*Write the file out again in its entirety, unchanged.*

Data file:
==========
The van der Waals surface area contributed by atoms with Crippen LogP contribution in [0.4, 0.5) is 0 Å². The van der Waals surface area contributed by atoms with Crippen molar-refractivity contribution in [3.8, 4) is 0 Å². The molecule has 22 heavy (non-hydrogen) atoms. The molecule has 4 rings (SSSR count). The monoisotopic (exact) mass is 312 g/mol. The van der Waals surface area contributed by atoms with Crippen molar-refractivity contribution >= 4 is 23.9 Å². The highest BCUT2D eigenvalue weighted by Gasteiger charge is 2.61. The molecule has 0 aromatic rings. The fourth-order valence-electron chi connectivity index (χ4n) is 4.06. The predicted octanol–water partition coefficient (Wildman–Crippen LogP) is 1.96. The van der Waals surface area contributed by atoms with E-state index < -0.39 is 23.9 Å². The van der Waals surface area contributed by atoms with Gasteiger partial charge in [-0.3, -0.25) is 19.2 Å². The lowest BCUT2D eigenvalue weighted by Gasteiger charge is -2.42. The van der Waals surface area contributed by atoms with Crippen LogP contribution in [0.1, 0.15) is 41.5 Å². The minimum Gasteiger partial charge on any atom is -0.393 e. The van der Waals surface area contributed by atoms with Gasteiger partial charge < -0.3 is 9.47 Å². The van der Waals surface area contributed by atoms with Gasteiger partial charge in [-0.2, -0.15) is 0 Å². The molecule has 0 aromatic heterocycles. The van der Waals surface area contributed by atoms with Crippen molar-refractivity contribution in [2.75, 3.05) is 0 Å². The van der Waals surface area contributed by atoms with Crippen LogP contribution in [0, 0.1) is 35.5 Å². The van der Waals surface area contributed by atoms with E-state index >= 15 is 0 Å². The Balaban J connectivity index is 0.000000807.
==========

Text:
The van der Waals surface area contributed by atoms with Crippen LogP contribution in [0.4, 0.5) is 0 Å². The van der Waals surface area contributed by atoms with Crippen molar-refractivity contribution in [3.8, 4) is 0 Å². The molecule has 22 heavy (non-hydrogen) atoms. The molecule has 4 rings (SSSR count). The monoisotopic (exact) mass is 312 g/mol. The van der Waals surface area contributed by atoms with Crippen molar-refractivity contribution >= 4 is 23.9 Å². The highest BCUT2D eigenvalue weighted by Gasteiger charge is 2.61. The molecule has 0 aromatic rings. The fourth-order valence-electron chi connectivity index (χ4n) is 4.06. The predicted octanol–water partition coefficient (Wildman–Crippen LogP) is 1.96. The van der Waals surface area contributed by atoms with E-state index < -0.39 is 23.9 Å². The van der Waals surface area contributed by atoms with Gasteiger partial charge in [-0.3, -0.25) is 19.2 Å². The lowest BCUT2D eigenvalue weighted by Gasteiger charge is -2.42. The van der Waals surface area contributed by atoms with Crippen LogP contribution in [0.1, 0.15) is 41.5 Å². The minimum Gasteiger partial charge on any atom is -0.393 e. The van der Waals surface area contributed by atoms with Gasteiger partial charge < -0.3 is 9.47 Å². The van der Waals surface area contributed by atoms with Gasteiger partial charge in [-0.2, -0.15) is 0 Å². The molecule has 0 aromatic heterocycles. The van der Waals surface area contributed by atoms with Crippen molar-refractivity contribution in [2.75, 3.05) is 0 Å². The van der Waals surface area contributed by atoms with Crippen LogP contribution in [0, 0.1) is 35.5 Å². The van der Waals surface area contributed by atoms with E-state index >= 15 is 0 Å². The Balaban J connectivity index is 0.000000807.